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United States Department of Agriculture

Agricultural Research Service

Title: A Natural Product That Lowers Cholesterol As An Antagonist Ligand for Fxr

item Urizar, Nancy - BAYLOR COLL MED
item Liverman, Amy - UNIV TEXAS
item Dodds, D'Nette - BAYLOR COLL MED
item Silva, Frank - BAYLOR COLL MED
item Ordentlich, Peter - X-CEPTOR THERAPEUTICS,INC
item Gonzalez, Frank - NATL CANCER INSTITUTE
item Heyman, Richard - X-CEPTOR THERAPEUTICS,INC
item Mangelsdorf, David - UNIV TEXAS
item Moore, David

Submitted to: Science
Publication Type: Peer Reviewed Journal
Publication Acceptance Date: April 23, 2002
Publication Date: May 31, 2002
Citation: Urizar, N.L., Liverman, A.B., Dodds, D.T., Silva, F.V., Ordentlich, P., Yan, Y., Gonzalez, F.J., Heyman, R.A., Mangelsdorf, D.J., Moore, D.D. 2002. A natural product that lowers cholesterol as an antagonist ligand for FXR. Science. 296(5573):1703-1706.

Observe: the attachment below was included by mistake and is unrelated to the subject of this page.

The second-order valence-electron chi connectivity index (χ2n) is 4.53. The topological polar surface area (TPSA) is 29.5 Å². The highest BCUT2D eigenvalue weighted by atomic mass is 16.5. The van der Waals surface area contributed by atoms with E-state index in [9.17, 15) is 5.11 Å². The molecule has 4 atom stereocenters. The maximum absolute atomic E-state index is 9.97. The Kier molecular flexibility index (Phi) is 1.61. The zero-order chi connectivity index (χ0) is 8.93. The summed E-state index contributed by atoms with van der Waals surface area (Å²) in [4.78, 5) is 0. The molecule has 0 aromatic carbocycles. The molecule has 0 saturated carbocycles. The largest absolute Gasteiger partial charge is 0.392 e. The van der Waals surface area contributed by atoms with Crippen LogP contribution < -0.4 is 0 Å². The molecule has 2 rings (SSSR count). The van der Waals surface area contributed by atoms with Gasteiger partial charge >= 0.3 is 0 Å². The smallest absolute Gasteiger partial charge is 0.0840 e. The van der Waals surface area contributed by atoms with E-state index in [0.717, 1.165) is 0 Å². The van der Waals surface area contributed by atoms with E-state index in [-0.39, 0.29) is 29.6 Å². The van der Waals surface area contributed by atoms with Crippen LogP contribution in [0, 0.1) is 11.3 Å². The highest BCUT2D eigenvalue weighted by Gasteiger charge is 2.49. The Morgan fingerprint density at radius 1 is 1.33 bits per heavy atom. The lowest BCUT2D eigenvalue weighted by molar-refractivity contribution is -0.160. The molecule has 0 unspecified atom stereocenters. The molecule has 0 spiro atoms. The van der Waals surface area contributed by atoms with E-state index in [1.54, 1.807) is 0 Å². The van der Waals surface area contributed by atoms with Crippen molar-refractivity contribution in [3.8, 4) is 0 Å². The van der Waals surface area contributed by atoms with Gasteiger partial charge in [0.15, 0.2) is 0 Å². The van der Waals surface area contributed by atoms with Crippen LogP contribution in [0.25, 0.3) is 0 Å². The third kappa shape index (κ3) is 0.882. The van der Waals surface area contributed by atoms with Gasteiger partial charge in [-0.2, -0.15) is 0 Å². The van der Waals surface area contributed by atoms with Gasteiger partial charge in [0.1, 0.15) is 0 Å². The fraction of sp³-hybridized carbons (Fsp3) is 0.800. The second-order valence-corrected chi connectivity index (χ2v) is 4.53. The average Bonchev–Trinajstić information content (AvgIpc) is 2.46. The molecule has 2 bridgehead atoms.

Interpretive Summary: This paper studied guggulsterone, a natural botanical product that has been shown in studies in India to lower cholesterol and triglycerides in humans. By comparing normal mice and mice deficient in FXR, we found that guggulsterone blocks the effects of FXR. FXR is an important regulator of cholesterol metabolism and is likely to be the target for beneficial effects of guggulsterone.

Technical Abstract: Extracts of the resin of the guggul tree (Commiphora mukul) lower LDL (low-density lipoprotein) cholesterol levels in humans. The plant sterol guggulsterone [4,17(20)-pregnadiene-3,16-dione] is the active agent in this extract. We show that guggulsterone is a highly efficacious antagonist of the farnesoid X receptor (FXR), a nuclear hormone receptor that is activated by bile acids. Guggulsterone treatment decreases hepatic cholesterol in wild-type mice fed a high-cholesterol diet but is not effective in FXR-null mice. Thus, we propose that inhibition of FXR activation is the basis for the cholesterol-lowering activity of guggulsterone. Other natural products with specific biologic effects may modulate the activity of FXR or other relatively promiscuous nuclear hormone receptors.

Last Modified: 4/21/2015
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